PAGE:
For friends & family

Raising sensitive issues and working to resolve problems that arise along the way can be challenging. It can also be hard as a parent to know the difference between normal behaviour, such as moodiness, irritability and withdrawal, and an emerging mental health problem. This section is designed to help you.

Do you have a few minutes to spare? If you are a family member or friend supporting a young person who is seeking support at a headspace centre, we would love to hear from you!

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Life issues
Health & wellbeing
Mental health
Alcohol & other drugs
Work & study

understanding bipolar - for friends & family

Bipolar disorder is a type of mood disorder in which people have prolonged episodes of low mood (major depression) and of abnormally ‘high’ or elevated mood (mania or hypomania).

understanding anxiety - for friends & family

People experiencing an anxiety disorder find that their anxiety gets in the way of their daily life and stops them from achieving their full potential. Anxiety disorders are one of the most common mental health problems experienced by young people

understanding depression - for friends & family

Depression is the term used when feelings of sadness, depression and irritability have lasted longer than two weeks, affect most parts of daily life and stop people from taking part in activities that used to be enjoyable.

understanding body image - for friends and family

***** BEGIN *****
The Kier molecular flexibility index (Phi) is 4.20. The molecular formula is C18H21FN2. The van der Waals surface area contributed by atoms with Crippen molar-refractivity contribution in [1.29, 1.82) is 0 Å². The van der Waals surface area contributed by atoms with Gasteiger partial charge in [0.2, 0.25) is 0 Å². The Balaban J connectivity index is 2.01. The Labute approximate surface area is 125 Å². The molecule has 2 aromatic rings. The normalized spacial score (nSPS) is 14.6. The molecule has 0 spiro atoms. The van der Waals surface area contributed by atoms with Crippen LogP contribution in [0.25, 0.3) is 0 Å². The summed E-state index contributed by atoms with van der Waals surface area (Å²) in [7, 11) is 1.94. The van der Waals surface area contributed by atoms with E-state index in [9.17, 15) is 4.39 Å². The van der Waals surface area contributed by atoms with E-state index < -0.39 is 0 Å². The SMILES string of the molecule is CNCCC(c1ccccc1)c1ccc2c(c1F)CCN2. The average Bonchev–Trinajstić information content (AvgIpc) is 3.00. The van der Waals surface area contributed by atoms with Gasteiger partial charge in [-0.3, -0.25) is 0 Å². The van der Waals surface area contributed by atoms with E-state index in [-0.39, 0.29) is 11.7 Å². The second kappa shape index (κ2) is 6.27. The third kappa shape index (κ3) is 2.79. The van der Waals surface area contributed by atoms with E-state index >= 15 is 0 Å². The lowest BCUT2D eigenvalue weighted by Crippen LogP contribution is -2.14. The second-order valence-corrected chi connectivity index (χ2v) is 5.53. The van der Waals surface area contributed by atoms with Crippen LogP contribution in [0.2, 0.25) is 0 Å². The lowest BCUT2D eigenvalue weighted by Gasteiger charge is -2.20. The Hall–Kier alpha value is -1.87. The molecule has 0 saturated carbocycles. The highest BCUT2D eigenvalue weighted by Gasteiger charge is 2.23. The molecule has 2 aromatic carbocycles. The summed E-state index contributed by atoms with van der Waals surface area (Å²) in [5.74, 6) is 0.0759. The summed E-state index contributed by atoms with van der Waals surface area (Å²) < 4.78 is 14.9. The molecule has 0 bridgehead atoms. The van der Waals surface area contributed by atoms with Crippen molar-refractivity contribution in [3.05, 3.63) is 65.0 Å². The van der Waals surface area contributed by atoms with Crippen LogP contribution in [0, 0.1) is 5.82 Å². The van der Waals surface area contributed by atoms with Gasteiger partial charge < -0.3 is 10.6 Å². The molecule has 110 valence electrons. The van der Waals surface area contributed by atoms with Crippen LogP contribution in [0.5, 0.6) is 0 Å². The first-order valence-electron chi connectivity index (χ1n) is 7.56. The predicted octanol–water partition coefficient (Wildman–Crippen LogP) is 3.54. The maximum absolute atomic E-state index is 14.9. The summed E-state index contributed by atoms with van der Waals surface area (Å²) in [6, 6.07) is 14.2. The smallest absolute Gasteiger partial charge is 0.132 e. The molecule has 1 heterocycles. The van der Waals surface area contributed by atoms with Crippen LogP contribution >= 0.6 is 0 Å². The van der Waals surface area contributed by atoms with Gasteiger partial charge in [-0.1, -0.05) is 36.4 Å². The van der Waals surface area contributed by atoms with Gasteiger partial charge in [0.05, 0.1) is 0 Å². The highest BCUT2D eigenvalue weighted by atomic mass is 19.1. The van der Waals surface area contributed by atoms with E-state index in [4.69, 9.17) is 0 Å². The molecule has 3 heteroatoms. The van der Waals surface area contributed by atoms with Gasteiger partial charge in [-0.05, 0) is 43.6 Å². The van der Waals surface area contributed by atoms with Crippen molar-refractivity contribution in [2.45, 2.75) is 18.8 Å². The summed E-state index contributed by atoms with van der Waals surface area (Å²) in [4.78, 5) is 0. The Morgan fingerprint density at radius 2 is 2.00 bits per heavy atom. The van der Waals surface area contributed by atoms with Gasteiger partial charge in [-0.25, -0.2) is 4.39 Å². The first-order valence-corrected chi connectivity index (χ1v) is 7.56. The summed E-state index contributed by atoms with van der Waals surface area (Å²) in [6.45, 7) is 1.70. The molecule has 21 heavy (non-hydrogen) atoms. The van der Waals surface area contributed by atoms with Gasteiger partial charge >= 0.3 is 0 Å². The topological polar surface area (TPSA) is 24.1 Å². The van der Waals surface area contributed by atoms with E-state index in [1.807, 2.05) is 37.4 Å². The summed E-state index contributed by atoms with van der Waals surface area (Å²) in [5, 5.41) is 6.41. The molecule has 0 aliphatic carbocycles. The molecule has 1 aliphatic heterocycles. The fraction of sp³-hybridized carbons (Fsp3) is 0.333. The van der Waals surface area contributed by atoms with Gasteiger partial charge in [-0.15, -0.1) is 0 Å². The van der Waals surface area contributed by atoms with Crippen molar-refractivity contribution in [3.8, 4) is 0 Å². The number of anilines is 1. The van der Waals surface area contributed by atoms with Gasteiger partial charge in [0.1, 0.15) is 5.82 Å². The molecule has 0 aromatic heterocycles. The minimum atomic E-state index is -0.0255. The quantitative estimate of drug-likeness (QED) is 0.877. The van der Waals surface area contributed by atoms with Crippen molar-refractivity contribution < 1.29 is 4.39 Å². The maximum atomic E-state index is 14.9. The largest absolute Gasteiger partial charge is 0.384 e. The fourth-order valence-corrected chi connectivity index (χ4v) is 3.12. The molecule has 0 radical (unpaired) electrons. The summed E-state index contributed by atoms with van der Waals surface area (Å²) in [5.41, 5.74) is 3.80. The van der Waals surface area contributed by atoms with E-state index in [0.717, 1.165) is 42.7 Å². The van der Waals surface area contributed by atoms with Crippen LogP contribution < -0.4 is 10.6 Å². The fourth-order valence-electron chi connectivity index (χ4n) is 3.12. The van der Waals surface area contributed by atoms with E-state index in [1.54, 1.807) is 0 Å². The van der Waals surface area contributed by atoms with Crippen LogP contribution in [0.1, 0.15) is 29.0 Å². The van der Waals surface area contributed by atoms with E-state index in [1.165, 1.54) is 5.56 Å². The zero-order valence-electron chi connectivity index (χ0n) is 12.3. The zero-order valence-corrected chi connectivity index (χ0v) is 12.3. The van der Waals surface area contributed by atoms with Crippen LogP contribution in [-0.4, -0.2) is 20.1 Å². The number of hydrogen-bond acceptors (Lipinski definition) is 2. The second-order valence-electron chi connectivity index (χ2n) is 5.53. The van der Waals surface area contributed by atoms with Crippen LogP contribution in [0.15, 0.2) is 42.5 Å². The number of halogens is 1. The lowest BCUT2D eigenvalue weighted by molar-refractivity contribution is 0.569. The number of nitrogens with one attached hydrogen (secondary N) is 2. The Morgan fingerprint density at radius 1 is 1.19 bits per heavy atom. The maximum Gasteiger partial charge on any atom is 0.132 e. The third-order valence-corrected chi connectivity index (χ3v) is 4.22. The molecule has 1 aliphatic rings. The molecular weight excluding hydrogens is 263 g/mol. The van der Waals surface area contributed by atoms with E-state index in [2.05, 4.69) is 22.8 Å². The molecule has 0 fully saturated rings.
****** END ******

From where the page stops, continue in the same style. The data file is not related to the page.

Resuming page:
Adolescence is a time of growth and development and can cause worries for lots of young people. Because of this rapid physical change and growth, it's normal for young people's body weight to go up and down during this time.
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What if a young person doesn't want help?

When you think that a young person needs help but doesn't want help, it can leave you feeling frustrated and hopeless. There may be a number of reasons why they don't want help. They might not think there is a problem, they might feel embarrassed or unsure about how to get help or they might think that they can handle the situation on their own. Find out more about how to have a conversation with them and best support them during this tough time.
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Eating Disorders - supporting your young person

Many adults supporting young people have concerns about a young person who has disordered eating, but are unsure how to help them.
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Helping a young person who is self-harming

Many parents and other adults supporting young people are concerned and distressed with they discover their young person is self-harming. It can be hard to know how to help, and it can be a distressing topic for you as a parent or carer too.
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Depression - and how to support your young person

Everyone feels sad or 'down' from time to time - it's part of being human. Adults supporting young people sometimes feel unsure how to help someone who seems depressed.